Russia denies plane was close enough to be a risk
The Russian Defense Ministry said there was no risk that its military plane could have collided with a passenger plane flying south of Malmö on Friday, but the Swedish Air Force say the plane came far too close.
Newspaper Dagens Nyheter reported that the passenger plane was likely SAS flight SK1755 heading from Copenhagen towards Poznan, in western Poland, which got directions to change course at the last minute to avoid colliding into a Russian military plane, which was flying with its transponder off. (SAS denies the passenger plane was theirs, but the newspaper reports that a source within the Armed Forces says otherwise.)
Sweden's Defense Minister, Peter Hultqvist, confirmed for media yesterday that the military plane was Russian, and that by flying with its transponder off, it had created a serious risk.
However, Russia's Defense Ministry denied that was true, according to the tabloid Expressen today, which cited Russian Major General Igor Konashenkov telling the Itar-Tass news bureau that the Russian fighter plane was more than 70 km away from the route of the passenger plane.
But, the chief of the Swedish Air Force Micael Bydén told Swedish Radio News that while he could not give an exact figure, the plane had come well within the 9 km minimum distance that should have separated the two planes.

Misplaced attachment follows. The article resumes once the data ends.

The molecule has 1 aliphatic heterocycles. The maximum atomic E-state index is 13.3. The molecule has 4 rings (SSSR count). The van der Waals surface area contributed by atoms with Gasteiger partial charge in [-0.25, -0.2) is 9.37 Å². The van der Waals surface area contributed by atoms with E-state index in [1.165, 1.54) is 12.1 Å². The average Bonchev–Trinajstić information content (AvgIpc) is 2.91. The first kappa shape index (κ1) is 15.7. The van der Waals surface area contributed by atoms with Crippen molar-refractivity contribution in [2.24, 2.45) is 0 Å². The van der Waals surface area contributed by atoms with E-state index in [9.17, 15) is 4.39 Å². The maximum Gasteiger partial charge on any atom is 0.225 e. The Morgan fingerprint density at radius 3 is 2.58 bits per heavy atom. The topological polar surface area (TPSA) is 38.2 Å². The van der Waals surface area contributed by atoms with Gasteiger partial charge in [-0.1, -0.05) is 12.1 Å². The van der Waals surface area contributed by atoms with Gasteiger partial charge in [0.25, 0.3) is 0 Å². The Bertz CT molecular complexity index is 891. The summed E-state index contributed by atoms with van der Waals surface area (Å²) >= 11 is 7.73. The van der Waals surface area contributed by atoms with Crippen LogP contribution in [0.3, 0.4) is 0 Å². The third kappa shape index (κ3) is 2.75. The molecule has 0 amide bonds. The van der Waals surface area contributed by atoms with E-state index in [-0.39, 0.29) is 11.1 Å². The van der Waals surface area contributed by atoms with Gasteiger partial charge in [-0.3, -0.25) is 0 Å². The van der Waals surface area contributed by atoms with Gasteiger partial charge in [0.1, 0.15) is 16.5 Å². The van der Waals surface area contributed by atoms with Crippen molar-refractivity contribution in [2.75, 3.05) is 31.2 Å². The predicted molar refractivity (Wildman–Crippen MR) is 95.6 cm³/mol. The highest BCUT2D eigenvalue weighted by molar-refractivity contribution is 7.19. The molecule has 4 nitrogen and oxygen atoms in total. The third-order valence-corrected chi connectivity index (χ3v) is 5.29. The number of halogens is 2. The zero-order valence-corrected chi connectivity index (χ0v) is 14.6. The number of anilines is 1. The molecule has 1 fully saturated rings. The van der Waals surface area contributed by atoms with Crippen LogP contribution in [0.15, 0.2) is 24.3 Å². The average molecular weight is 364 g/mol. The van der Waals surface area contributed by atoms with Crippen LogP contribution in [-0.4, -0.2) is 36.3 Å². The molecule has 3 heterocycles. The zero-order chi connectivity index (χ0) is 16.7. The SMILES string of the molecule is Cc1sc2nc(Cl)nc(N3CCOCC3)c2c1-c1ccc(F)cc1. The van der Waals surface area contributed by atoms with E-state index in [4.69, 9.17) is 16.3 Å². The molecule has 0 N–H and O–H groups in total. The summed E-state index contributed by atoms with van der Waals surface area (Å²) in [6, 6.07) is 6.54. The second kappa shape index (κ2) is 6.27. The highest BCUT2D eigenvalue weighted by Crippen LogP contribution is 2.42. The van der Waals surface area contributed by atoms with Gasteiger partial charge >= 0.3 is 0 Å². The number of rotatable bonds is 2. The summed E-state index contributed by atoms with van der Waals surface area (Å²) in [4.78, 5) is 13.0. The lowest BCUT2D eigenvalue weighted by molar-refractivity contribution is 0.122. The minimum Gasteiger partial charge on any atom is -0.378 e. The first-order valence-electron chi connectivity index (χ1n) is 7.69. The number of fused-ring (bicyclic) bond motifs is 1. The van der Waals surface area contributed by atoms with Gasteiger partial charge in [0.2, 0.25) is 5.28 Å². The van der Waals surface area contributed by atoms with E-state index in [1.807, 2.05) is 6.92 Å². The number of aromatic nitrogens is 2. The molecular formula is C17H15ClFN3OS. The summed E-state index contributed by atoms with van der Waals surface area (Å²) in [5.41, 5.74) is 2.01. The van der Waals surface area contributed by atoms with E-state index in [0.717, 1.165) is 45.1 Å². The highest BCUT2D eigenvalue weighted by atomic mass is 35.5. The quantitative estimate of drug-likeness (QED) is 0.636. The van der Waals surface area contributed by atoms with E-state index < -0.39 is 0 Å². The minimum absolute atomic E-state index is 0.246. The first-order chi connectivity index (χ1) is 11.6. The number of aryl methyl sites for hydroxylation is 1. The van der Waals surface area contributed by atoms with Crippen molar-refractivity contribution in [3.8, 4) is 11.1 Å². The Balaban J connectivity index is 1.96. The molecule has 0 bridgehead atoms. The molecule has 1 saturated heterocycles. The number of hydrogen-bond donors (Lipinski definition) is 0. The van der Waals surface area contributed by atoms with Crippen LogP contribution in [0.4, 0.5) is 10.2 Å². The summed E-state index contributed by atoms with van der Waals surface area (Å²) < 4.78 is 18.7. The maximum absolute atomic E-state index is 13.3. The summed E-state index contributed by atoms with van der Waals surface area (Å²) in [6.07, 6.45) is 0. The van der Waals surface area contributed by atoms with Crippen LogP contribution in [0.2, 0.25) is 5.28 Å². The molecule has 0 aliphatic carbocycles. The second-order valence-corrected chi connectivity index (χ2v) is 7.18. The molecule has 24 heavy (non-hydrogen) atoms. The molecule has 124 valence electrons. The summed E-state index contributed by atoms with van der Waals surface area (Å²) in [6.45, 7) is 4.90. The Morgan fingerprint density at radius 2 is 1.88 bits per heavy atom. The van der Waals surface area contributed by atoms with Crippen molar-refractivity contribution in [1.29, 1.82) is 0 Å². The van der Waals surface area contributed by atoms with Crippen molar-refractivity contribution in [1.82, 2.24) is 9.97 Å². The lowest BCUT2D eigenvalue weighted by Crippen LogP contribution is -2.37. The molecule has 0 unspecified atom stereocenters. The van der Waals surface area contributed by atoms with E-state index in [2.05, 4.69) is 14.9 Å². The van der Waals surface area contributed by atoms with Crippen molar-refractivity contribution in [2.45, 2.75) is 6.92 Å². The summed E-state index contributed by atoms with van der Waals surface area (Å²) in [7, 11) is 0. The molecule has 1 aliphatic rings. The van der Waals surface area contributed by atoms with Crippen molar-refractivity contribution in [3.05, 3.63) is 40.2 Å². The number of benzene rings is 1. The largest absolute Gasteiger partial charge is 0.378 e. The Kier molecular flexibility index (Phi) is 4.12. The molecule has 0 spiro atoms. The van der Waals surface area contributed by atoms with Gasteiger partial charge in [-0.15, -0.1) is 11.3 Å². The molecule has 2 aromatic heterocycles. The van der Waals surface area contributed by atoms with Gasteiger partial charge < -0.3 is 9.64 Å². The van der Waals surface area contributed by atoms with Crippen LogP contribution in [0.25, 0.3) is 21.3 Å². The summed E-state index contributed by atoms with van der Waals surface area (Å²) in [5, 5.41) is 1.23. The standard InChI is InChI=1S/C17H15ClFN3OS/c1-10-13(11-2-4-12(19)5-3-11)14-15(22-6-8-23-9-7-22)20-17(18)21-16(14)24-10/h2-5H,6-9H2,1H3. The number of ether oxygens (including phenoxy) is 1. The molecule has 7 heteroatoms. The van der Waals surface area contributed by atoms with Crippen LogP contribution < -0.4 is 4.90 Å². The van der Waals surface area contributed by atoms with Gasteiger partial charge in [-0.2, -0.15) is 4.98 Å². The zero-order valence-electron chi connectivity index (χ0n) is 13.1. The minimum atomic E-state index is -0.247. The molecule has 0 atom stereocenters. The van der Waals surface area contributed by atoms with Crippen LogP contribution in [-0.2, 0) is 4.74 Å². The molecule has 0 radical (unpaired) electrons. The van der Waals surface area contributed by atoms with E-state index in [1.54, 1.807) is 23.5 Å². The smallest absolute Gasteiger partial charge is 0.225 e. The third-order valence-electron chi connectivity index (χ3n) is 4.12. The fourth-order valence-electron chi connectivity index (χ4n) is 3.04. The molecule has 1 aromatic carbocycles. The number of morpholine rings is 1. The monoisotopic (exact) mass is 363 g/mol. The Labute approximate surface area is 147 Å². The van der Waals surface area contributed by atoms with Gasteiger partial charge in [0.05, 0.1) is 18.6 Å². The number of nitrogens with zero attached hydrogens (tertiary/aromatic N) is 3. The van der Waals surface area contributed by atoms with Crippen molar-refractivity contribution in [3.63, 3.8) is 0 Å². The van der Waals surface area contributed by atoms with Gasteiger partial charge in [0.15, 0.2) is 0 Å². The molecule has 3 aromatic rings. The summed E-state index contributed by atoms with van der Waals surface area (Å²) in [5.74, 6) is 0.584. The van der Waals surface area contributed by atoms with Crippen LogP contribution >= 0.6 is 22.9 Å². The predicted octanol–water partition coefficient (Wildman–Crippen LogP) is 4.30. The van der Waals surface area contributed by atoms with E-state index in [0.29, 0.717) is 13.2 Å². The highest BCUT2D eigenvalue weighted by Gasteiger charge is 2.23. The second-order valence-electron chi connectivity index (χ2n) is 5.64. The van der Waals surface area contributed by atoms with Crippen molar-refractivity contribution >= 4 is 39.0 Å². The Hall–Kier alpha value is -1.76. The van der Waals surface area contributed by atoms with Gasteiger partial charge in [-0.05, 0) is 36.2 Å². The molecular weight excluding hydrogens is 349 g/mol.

This is not the first time something like this has occurred - in March, there was a similar incident when a passenger plane came 90 meters away from crashing into a Russian military plane in mid-air, also with its transponder off.
Meanwhile, the Swedish Civil Aviation Administration told Swedish Radio News it wants better radar, which would let them detect planes flying without transponders. In the case of Friday, it was Sweden's military air traffic control that detected the "invisible" plane, and then notified the civil air traffic control.
There is worry about the risks that "invisible" flying poses, but Per Fröberg, the spokesperson for the civil aviation administration, clarified that international rules do allow flying in international air space without transponders. The Swedish Transport Administration told news agency TT that it was unfortunate that this was happening in crowded air space.
Flight safety analyst Hans Kjäll sees the incident Friday as part of a pattern where planes are systematically flying in controlled air space without their transponders. He believes the Russian plane could see a radar image of the civil planes in the sky, and speculated that it may have flown close to the passenger plane either to provoke or to train.